Even before I started having success with my handstand practice, I was getting questions from people wanting to learn (maybe I just look like someone who likes to be upside down?). Now that I’m finally catching some air time, I feel like I’m actually in a position to offer some advice!
That being said, I want to make it clear that I am by no means any kind of handstand expert. I can only hold for a breath (or less), and I still have a lot of work to do. In the seven months or so that I’ve been working up to this pose, my progress has come in the form of long periods of frustration punctuated by big breakthroughs when I learn something or try something new. While that may not make me qualified, I do want to pass on the hints and tips I’ve learned along the way that have been particularly helpful for me personally. So here we go, my ten handstand tips for beginners!
1. Don’t just fling yourself up to a wall over and over…
I think this is the biggest mistake people make. The wall can be a great tool, but if all you do is fling your feet up to it, you’ll never learn to balance on your own.
2. … but do it at least once.
Before I got serious about learning to handstand, I would go up to the wall and try a few half-hearted kick ups once a week or so. I was trying to control the kick as if the wall wasn’t there (per tip #1). I eventually recorded it and realized I was nooooowhere near getting my hips over my shoulders; I had no idea how much force I really needed to get off the ground. I was so frustrated with trying to get up, I finally said screw it and flung myself up there.
Actually getting upside down was a huge breakthrough mentally, and it gave me important information about just how hard I had to kick up, how much was too much, and how much wasn’t enough.
3. Build a solid foundation.
You can’t handstand without strong, stable, and open shoulders and a strong core. No matter how anxious you are to get upside down, you need to establish these elements first. If you don’t, you’re going to be frustrated, or worse, injured. This is a topic for a whole other post, but a great way to start is with planks, downward dog, dolphin pose, L handstand (feet on the wall facing the wall), and other inversions like headstand.
4. Learn how to fall.
Mental hurdles can be one of the biggest challenges in handstand, and the fear of falling definitely tops the list. The funny thing is, once you learn how to fall correctly, there is nothing scary about it. Learning how to fall also lets you get away from the wall, which is an excellent deterrent to flinging up there.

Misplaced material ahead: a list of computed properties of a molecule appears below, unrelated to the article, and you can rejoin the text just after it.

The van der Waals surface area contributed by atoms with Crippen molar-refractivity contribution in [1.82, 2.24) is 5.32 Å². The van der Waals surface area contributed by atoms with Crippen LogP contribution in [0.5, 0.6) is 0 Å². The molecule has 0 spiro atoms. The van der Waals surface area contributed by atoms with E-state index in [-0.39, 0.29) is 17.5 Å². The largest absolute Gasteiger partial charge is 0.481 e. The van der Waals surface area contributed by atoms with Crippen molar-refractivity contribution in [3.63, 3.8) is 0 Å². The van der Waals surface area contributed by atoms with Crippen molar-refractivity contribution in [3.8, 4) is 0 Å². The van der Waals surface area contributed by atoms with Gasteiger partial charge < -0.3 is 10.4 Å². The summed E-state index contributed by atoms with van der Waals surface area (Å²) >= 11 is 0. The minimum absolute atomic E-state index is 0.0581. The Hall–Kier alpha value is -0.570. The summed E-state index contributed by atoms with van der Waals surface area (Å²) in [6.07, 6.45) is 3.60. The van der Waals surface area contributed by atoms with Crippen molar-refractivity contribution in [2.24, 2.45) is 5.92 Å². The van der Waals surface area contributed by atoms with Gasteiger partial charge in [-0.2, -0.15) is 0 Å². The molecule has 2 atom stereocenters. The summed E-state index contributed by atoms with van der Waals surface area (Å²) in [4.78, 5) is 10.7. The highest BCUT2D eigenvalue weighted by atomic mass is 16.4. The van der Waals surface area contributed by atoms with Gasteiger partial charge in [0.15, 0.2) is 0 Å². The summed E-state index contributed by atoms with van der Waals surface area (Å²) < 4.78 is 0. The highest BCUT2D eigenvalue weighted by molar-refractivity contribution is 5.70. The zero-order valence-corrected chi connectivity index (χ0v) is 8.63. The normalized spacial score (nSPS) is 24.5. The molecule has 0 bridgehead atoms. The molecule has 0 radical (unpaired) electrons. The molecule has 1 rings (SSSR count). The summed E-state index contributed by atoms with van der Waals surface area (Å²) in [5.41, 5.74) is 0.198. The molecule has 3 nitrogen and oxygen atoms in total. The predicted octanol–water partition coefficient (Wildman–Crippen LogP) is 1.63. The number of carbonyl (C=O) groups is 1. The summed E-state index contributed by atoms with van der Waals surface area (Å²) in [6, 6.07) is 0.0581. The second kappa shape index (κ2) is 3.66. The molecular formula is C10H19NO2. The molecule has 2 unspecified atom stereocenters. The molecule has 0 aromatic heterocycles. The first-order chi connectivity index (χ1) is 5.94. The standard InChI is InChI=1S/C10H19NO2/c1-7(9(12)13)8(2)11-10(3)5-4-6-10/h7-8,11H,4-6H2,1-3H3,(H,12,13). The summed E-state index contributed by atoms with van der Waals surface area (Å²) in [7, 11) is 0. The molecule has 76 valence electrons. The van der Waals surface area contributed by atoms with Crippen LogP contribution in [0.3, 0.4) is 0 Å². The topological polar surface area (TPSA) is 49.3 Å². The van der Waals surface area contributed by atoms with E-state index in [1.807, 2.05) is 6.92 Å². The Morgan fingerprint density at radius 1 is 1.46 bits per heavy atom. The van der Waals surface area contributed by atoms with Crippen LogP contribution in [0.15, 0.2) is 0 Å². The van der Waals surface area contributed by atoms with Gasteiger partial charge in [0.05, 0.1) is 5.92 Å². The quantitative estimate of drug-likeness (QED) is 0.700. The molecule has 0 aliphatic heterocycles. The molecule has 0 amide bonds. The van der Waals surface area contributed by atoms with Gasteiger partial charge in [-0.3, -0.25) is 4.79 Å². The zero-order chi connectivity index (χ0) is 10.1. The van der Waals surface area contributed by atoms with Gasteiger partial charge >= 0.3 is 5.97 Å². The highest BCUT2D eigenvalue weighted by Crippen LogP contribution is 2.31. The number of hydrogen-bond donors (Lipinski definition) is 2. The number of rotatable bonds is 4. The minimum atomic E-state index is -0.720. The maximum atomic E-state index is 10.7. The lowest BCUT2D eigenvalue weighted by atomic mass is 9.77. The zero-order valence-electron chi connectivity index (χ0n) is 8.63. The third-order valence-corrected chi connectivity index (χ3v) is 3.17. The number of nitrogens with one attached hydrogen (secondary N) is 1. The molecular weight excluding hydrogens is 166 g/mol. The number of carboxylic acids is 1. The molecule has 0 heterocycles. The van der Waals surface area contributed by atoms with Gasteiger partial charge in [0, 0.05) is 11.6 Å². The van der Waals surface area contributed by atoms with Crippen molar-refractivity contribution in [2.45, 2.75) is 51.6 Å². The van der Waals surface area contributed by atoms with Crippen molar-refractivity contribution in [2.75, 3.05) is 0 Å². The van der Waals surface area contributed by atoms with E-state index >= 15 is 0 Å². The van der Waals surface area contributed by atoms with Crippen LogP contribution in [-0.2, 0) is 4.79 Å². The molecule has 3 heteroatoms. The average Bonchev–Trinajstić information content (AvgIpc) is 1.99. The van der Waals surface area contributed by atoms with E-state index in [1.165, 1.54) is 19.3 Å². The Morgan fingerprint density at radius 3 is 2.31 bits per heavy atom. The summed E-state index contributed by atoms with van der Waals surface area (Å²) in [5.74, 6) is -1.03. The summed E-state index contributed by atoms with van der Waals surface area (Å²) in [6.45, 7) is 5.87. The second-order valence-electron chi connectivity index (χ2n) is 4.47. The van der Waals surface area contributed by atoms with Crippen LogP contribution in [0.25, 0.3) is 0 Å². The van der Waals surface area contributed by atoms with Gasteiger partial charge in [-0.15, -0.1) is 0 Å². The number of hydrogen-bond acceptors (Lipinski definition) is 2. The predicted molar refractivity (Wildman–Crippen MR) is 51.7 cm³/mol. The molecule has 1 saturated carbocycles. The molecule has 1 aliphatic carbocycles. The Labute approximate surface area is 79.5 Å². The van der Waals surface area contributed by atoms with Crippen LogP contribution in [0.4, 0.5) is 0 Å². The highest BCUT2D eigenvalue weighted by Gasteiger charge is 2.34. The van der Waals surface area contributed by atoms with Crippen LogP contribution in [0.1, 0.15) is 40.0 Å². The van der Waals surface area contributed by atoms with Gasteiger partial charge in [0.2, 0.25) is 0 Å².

If you are more flexible, you can just fall over into wheel. If that seems like too much (it still is for me, although I’ve landed that way once and promptly collapsed), just cartwheel! Before I started practicing away from the wall, I just practiced cartwheels like I was a kid again, then I built up from there, kicking up a bit and then rotating out of it on purpose until I was comfortable. You can see an example at the end of this video:
5. Practice outside.
Falling isn’t so scary when the landing is soft! Do what it takes to conquer those mental barriers. For me, that meant getting outside.
6. Press into your fingers – white fingertips!
I thought this was so weird when I first heard it from beach yoga girl, but it made a huge difference for me. The idea is, you should be pressing into your fingertips so strongly that they turn white. I tried to demo it, ignore the man hands. 🙂
This little trick makes a huge difference in keeping your balance. You wouldn’t think your fingers were that strong, but they totally are!
7. Push the ground away.
There is a lot going on in handstand, so it’s easy to lose track of what the different parts of your body are doing. I find I catch the balance more easily when I actively push into the ground instead of just balancing on top of it.
8. Learn a bit about your “bhandhas” and how to engage them.
This is something I’m still really really working on. When you look at master handstanding yogis, they pull in so strongly in their core that it looks like they are sucking in for the sake of a photo, but they aren’t.
Engaging your core strongly is key to preventing the dreaded “banana back,” proper alignment, and finding your balance.
9. Keep your gaze steady between your hands.
Fixing your gaze, or drishti, will help you balance whether you are on your hands or on your feet. In handstand, keep your eyes fixed between your hands.
10. Be persistent and consistent.
I’ll be the first to tell you how incredibly frustrating it is when someone picks up yoga and a few weeks later is touching their feet to their head and holding complex handstand variations for minutes at a time. When the frustration hits, I remind myself that 1) I’m not being very yogic, and 2) everyone’s journey is different. The harder and longer you work, the more it will mean to you. It took me seven months of regular practice to hold a freestanding (no wall involved) handstand for even a second. You will get there, trust the process, and just keep practicing. Consistency is the key.
Questions: If you’re working on handstand, what’s the biggest challenge for you right? In any goal, do you agree that the mental barriers can be the biggest ones?